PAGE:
’You fellows, by George! you shall eat the goose, I tell you. You’ve spoilt everything, and I tell you, whether you like it or not, you shall have apples with it, and sage and onions too. I don’t ask for thanks. And I propose to post outposts in the wood to keep watch.’
He wanted us to draw lots again. His fun had entirely departed from him; all he thought of was seeing the goose out of the pot. I had a feeling next to hatred for one who could talk of goose. Temple must have shared it.
’We ’ve no real captain now dear old Heriot ‘s gone,’ he said. ’The school’s topsy-turvy: we’re like a lot of things rattled in a box. Oh, dear! how I do like a good commander. On he goes, you after him, never mind what happens.’
A pair of inseparable friends, Happitt and Larkins, nicknamed Happy-go-Lucky, were rolling arm-in-arm, declaring they were perfectly sober, and, for a proof of it, trying to direct their feet upon a lump of chalk, and marching, and missing it. Up came Chaunter to them: ‘Fat goose?’ he said-no more. Both the boys rushed straight as far as they could go; both sung out, ‘I’m done!’ and they were.
Temple and I contemplated these proceedings as matters belonging to the ordinary phenomena of feasting. We agreed that gentlemen were always the last to drop, and were assured, therefore, of our living out the field; but I dreaded the moment of the goose’s appearance, and I think he did also. Saddlebank’s pertinacity in withholding the cool ginger-beer and the apples offended us deeply; we should have conspired against him had we reposed confidence in our legs and our tongues.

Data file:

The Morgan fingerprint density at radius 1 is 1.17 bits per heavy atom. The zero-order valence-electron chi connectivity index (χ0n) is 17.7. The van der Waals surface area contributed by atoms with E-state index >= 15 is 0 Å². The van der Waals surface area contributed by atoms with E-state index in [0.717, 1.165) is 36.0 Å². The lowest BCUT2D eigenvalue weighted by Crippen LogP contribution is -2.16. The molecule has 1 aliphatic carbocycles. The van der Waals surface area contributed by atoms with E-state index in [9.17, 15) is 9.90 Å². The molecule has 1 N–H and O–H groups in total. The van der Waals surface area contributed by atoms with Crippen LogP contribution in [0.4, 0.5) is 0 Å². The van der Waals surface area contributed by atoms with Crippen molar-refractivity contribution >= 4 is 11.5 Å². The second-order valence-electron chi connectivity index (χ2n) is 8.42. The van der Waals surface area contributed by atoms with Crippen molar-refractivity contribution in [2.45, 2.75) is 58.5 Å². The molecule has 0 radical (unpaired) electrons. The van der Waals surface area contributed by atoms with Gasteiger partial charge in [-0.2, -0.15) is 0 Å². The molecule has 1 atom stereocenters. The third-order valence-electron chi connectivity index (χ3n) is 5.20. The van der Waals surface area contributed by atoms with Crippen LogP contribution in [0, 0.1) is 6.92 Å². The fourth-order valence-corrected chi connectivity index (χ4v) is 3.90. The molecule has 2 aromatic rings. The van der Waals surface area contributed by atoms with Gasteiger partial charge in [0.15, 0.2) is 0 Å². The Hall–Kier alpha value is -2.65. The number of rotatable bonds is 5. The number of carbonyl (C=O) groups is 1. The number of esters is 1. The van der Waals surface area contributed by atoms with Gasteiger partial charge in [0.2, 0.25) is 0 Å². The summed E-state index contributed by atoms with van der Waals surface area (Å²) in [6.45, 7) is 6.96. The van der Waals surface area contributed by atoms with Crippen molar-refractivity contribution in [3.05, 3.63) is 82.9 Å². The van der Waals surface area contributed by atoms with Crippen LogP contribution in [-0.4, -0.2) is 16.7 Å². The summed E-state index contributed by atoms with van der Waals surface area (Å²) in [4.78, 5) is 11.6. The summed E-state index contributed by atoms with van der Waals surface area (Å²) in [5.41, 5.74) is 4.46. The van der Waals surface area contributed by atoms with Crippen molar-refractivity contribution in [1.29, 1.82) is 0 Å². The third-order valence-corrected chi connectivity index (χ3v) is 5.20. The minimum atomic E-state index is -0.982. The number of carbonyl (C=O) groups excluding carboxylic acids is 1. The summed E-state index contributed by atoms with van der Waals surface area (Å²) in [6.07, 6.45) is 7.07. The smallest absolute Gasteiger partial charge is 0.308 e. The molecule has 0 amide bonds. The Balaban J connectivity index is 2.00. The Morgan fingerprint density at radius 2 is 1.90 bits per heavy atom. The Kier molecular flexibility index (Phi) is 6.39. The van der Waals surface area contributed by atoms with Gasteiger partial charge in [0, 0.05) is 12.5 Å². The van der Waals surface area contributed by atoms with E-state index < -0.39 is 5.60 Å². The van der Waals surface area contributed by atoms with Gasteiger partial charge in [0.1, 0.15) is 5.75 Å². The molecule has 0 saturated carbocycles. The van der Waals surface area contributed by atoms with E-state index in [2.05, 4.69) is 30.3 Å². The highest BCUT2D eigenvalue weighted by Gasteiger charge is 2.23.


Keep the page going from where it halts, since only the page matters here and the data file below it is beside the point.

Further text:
Twilight was around us. The tramp-children lay in little bundles in one tent; another was being built by the women and the girl. Overhead I counted numbers of stars, all small; and lights in the valley-lights of palaces to my imagination. Stars and tramps seemed to me to go together. Houses imprisoned us, I thought a lost father was never to be discovered by remaining in them. Plunged among dark green leaves, smelling wood-smoke, at night; at morning waking up, and the world alight, and you standing high, and marking the hills where you will see the next morning and the next, morning after morning, and one morning the dearest person in the world surprising you just before you wake: I thought this a heavenly pleasure. But, observing the narrowness of the tents, it struck me there would be snoring companions. I felt so intensely sensitive, that the very idea of a snore gave me tremours and qualms: it was associated with the sense of fat. Saddlebank had the lid of the pot in his hand; we smelt the goose, and he cried, ’Now for supper; now for it! Halloa, you fellows!’
‘Bother it, Saddlebank, you’ll make Catman hear you,’ said Temple, wiping his forehead.
I perspired coldly.
‘Catman! He’s been at it for the last hour and a half,’ Saddlebank replied.